In patients with massive gastric necrosis and a prior gastrectomy, maintenance of the normal alimentary flow is crucial to restore full nutritional autonomy, particularly in patients with SGS. Therefore, innovative surgical techniques should be used to create a neostomach with a visceral conduit ( Fig. 73-4 ) to avoid exclusion of the duodenal from the alimentary flow and the accelerated exposure of the intestine to undigested nutrients. Interposition of a vascularized jejunal segment ( Fig. 73-4, A ) or colonic segment ( Fig. 73-4, B ) between the abdominal esophagus and gastric antrum or duodenum ( Fig. 73-4, C ) is effective in restoring gut continuity and optimizing absorptive capacity with achievement of full nutritional autonomy in patients with sufficient residual intestine. A pyloroplasty should be performed in patients with a retained antrum.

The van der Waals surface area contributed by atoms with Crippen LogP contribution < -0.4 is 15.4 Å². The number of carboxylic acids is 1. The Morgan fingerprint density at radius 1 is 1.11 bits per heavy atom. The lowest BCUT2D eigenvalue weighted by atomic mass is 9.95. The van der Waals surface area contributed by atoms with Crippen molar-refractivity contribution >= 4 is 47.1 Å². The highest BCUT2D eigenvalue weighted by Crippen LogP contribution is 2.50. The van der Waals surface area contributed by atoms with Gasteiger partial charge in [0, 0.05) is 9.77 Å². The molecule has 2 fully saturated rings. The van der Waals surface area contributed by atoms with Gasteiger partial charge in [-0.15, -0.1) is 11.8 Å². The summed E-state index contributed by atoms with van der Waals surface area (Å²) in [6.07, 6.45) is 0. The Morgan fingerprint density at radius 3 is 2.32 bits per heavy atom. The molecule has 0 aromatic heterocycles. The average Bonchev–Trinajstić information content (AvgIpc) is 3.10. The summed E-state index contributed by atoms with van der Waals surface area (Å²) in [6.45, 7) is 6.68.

Midgut reconstruction has been the most common rehabilitative procedure, particularly in patients with mesenteric ischemia, Crohn disease, and adhesive disorders ( Fig. 73-5, A ). All efforts should be made to restore continuity of the hindgut, particularly in patients with residual large bowel and a spared anorectum ( Fig. 73-5, B ). When extensive hindgut resection is indicated—particularly in patients with Crohn disease, dysmotility, familial adenomatous polyposis, and colonic ischemia—it is our recommendation that the anal sphincters be preserved for a future pull-though operation using the donor colon at the time of transplantation. These genuine and technically challenging autologous reconstructive procedures have evolved as a result of our cumulative surgical experience in the field of abdominal visceral transplantation.